Portland's Personal Income Growth Beats National Average

Chuck Sheketoff

Total personal income in Portland jumped 3.1 percent in 2010 from the prior year, growing at a faster clip than the national average for metropolitan areas, according to data released by the U.S. Bureau of Economic Analysis (BEA).

With the growth in 2010, total personal income in the Portland metro area recovered from the drop experienced during the recession and set a new record. Total personal income in 2010 came in at $90.7 billion, up from $87.9 billion in 2009. The prior peak of $89 billion ($90.1 billion if inflation adjusted) was set in 2008.

Portland’s personal income growth rate topped that of other major cities in the West, including Boise, Denver, Las Vegas, Los Angeles, Phoenix, Sacramento, Salt Lake City, San Francisco and Seattle. None of those cities exceeded the national average personal income growth of 2.9 percent. Portland, however, did lag behind San Jose’s 6.7 percent growth.

With only four out of 366 metropolitan areas across the country seeing a downturn in personal income, all Oregon metropolitan areas recorded growth in 2010, though not all exceeded the national average. Total personal income increased 2.4 percent in Medford, 2.3 percent in Salem, 2.0 percent in Eugene-Springfield, 2.0 percent in Corvallis and 1.5 percent in Bend.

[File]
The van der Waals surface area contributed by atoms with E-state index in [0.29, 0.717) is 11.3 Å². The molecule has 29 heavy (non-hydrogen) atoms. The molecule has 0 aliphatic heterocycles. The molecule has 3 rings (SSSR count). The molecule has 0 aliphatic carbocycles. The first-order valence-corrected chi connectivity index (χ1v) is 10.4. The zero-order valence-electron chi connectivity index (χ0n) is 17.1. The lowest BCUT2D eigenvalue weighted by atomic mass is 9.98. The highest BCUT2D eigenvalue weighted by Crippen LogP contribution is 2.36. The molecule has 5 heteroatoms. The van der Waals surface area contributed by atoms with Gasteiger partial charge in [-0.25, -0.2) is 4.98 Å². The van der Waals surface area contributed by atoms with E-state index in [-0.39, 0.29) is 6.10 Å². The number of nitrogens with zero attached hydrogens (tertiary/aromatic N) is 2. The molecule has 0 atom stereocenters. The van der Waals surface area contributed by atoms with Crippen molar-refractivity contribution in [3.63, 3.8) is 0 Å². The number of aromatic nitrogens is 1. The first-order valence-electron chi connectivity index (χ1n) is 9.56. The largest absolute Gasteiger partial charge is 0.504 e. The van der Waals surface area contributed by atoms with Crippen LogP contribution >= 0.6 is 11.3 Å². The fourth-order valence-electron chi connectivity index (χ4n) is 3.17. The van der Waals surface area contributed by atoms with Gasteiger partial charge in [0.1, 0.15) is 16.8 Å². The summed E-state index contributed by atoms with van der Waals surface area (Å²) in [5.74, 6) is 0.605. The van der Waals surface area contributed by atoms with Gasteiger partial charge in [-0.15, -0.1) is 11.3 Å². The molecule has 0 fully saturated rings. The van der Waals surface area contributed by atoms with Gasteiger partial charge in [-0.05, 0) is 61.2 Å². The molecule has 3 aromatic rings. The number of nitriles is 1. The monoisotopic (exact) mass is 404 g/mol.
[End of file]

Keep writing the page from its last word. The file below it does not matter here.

The BEA release this week did not include figures for per capita personal income — total personal income divided by total population. Some of the increase in personal income could be attributable to increased population rather than larger paychecks.

The BEA estimate of personal income includes the sum of wages and salaries, proprietors' income, rental income, personal dividend income, personal interest income and transfer receipts received by all individuals. The BEA estimate of personal income does not include capital gains income.


Oregon Center for Public PolicyChuck Sheketoff is the executive director of the Oregon Center for Public Policy. You can sign up to receive email notification of OCPP materials at www.ocpp.org.

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    Anyone have idea/data on The role that individual transfer payments played in the increase and Was Portland's % increase in individual transfer payments more or less than other areas?

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